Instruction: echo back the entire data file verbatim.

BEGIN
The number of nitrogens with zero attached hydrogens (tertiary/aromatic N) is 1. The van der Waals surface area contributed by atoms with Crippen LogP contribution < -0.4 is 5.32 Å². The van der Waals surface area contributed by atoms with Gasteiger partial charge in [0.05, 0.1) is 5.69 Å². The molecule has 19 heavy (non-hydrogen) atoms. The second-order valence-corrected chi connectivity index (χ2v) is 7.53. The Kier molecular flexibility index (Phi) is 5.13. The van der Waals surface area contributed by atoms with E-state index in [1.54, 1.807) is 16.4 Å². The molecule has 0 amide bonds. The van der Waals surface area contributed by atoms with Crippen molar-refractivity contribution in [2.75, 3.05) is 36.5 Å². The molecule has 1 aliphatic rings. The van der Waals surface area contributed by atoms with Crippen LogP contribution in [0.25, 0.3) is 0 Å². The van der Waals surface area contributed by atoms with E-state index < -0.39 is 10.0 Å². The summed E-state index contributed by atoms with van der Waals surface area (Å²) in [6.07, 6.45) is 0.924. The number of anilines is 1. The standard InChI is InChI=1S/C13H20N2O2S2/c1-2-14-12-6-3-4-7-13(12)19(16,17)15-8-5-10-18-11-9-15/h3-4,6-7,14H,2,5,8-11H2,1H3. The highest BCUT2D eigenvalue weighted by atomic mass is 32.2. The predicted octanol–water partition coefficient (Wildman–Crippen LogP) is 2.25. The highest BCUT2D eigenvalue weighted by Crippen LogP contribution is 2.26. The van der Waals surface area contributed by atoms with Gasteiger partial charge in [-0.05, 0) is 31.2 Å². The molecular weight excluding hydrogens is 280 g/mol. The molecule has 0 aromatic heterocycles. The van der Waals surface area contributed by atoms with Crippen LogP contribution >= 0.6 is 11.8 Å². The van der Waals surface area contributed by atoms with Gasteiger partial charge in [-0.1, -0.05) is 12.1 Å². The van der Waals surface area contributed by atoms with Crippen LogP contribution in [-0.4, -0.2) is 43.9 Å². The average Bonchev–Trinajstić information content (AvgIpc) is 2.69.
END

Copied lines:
The number of nitrogens with zero attached hydrogens (tertiary/aromatic N) is 1. The van der Waals surface area contributed by atoms with Crippen LogP contribution < -0.4 is 5.32 Å². The van der Waals surface area contributed by atoms with Gasteiger partial charge in [0.05, 0.1) is 5.69 Å². The molecule has 19 heavy (non-hydrogen) atoms. The second-order valence-corrected chi connectivity index (χ2v) is 7.53. The Kier molecular flexibility index (Phi) is 5.13. The van der Waals surface area contributed by atoms with E-state index in [1.54, 1.807) is 16.4 Å². The molecule has 0 amide bonds. The van der Waals surface area contributed by atoms with Crippen molar-refractivity contribution in [2.75, 3.05) is 36.5 Å². The molecule has 1 aliphatic rings. The van der Waals surface area contributed by atoms with Crippen LogP contribution in [0.25, 0.3) is 0 Å². The van der Waals surface area contributed by atoms with E-state index < -0.39 is 10.0 Å². The summed E-state index contributed by atoms with van der Waals surface area (Å²) in [6.07, 6.45) is 0.924. The number of anilines is 1. The standard InChI is InChI=1S/C13H20N2O2S2/c1-2-14-12-6-3-4-7-13(12)19(16,17)15-8-5-10-18-11-9-15/h3-4,6-7,14H,2,5,8-11H2,1H3. The highest BCUT2D eigenvalue weighted by atomic mass is 32.2. The predicted octanol–water partition coefficient (Wildman–Crippen LogP) is 2.25. The highest BCUT2D eigenvalue weighted by Crippen LogP contribution is 2.26. The van der Waals surface area contributed by atoms with Gasteiger partial charge in [-0.05, 0) is 31.2 Å². The molecular weight excluding hydrogens is 280 g/mol. The molecule has 0 aromatic heterocycles. The van der Waals surface area contributed by atoms with Crippen LogP contribution >= 0.6 is 11.8 Å². The van der Waals surface area contributed by atoms with Gasteiger partial charge in [-0.1, -0.05) is 12.1 Å². The van der Waals surface area contributed by atoms with Crippen LogP contribution in [-0.4, -0.2) is 43.9 Å². The average Bonchev–Trinajstić information content (AvgIpc) is 2.69.